Self-Made Venture Capitalist Inspires Budding Entrepreneurs in the Philippines and Four Digital Imaging Pioneers Are Honored

These and other members made headlines

27 February 2017

IEEE Life Fellow Diosdado “Dado” Banatao was featured in a Manila Standard article. He was recently a guest speaker at the free, public CEO Series, which aims to educate and inspire future business leaders and entrepreneurs. At the event in Manila, he shared his story about his rise to success.

Banatao is founder of and a managing partner at Tallwood Venture Capital of Menlo Park, Calif. He was born in Iguig, a small rural town in the Philippines, where he walked barefoot on a dirt road to reach his elementary school each day. After earning a bachelor’s degree in electrical engineering from Mapúa Institute of Technology, in Manila, he moved to Seattle to work as a design engineer for Boeing. He later earned a master’s degree in EE and computer engineering from Stanford. In 1972 he joined the Homebrew Computer Club for hobbyists and met Steve Jobs and Steve Wozniak.

Banatao went on to design the first single-chip, 16-bit microprocessor-based calculator. He also developed the first 10-Mbit Ethernet CMOS and the first system logic chip set for IBM’s PC-XT and PC-AT personal computers. He founded several high-tech companies in Silicon Valley and started Tallwood in 2000.

Banatao is a member of the IEEE Communications and IEEE Computer societies.

Four IEEE Fellows received the Queen Elizabeth Prize for Engineering, an award bestowed by the British government that celebrates innovations in engineering that have had a major impact on humanity. It comes with a prize of £1 million (about US $1.2 million). The four were recognized for inventing three digital imaging breakthroughs.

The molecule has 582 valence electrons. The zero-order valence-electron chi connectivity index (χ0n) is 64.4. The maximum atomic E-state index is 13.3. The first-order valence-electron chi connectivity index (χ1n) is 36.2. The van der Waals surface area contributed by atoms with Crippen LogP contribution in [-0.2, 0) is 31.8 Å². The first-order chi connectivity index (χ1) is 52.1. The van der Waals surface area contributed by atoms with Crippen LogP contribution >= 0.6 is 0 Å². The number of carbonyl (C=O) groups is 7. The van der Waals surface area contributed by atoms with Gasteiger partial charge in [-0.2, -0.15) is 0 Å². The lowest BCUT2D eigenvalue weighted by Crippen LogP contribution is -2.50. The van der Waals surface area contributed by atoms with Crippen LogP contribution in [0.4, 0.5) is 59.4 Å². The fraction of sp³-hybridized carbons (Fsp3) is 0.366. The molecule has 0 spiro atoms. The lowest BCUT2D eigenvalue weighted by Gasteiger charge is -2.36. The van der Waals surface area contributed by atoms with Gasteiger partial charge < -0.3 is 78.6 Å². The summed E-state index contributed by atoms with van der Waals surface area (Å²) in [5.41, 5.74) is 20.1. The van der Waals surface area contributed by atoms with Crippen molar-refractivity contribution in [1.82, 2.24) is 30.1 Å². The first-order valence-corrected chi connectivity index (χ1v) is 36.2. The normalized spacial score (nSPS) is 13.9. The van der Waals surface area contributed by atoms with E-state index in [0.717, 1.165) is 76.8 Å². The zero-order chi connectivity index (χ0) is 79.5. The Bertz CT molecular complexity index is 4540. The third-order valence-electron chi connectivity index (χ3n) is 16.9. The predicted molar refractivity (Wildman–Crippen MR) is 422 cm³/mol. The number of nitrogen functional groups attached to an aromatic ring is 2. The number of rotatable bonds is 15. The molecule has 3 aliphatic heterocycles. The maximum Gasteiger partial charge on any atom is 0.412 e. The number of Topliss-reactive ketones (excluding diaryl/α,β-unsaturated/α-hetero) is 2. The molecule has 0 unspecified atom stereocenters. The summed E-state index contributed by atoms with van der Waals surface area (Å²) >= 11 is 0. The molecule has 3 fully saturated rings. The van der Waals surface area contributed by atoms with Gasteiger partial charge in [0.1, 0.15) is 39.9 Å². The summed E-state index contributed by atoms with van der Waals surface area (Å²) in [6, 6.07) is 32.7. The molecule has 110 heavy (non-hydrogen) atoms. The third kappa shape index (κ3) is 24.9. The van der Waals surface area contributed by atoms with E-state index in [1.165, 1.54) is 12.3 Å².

Life Fellow Eric Fossum was honored for inventing the CMOS image sensor, which detects and conveys the information that constitutes an image. He developed it in the late 1980s while he was a professor of electrical engineering at Columbia. He is now a professor of engineering at Dartmouth College, in Hanover, N.H.

Life Fellow George Smith was recognized for developing the original concept for a charge-coupled device. Although originally intended as a computer memory circuit, the CCD went on to form the basis of digital image sensors. Smith developed the concept in 1969 with colleague Willard Boyle (now an IEEE Life Fellow) while they were researchers at Bell Labs. Smith retired from Bell Labs in 1986.

In 1980, while working for NEC Corp., an IT company in Tokyo, Fellow Nobukazu Teranishi invented the pinned photodiode, a photodetector structure now found in almost all CCD and CMOS image sensors. He is now an engineering professor at Shizuoka University and the University of Hyogo, both in Japan.

Life Fellow Michael F. Tompsett was honored for designing and building the first video camera with a solid-state CCD sensor in the early 1970s while working as a Bell Labs researcher. He is now director of TheraManager, a software company in Newark, N.J.

IEEE Member Emily Fox received the U.S. Presidential Early Career Award for Scientists and Engineers. The award is the highest honor bestowed by the United States for science and engineering professionals in the early stages of their research career. Recipients receive a plaque and a research grant for up to five years to further their studies.

Fox is an associate professor of statistics and computer science at the University of Washington, in Seattle. She was recognized for her groundbreaking work in large-scale Bayesian modeling and computational approaches to time series and longitudinal data analysis. Some of her latest projects include analyzing functional connectivity networks in the brain from neuroimaging data and developing a novel statistical framework for analyzing sparse social network data.

She is a member of IEEE Women in Engineering.

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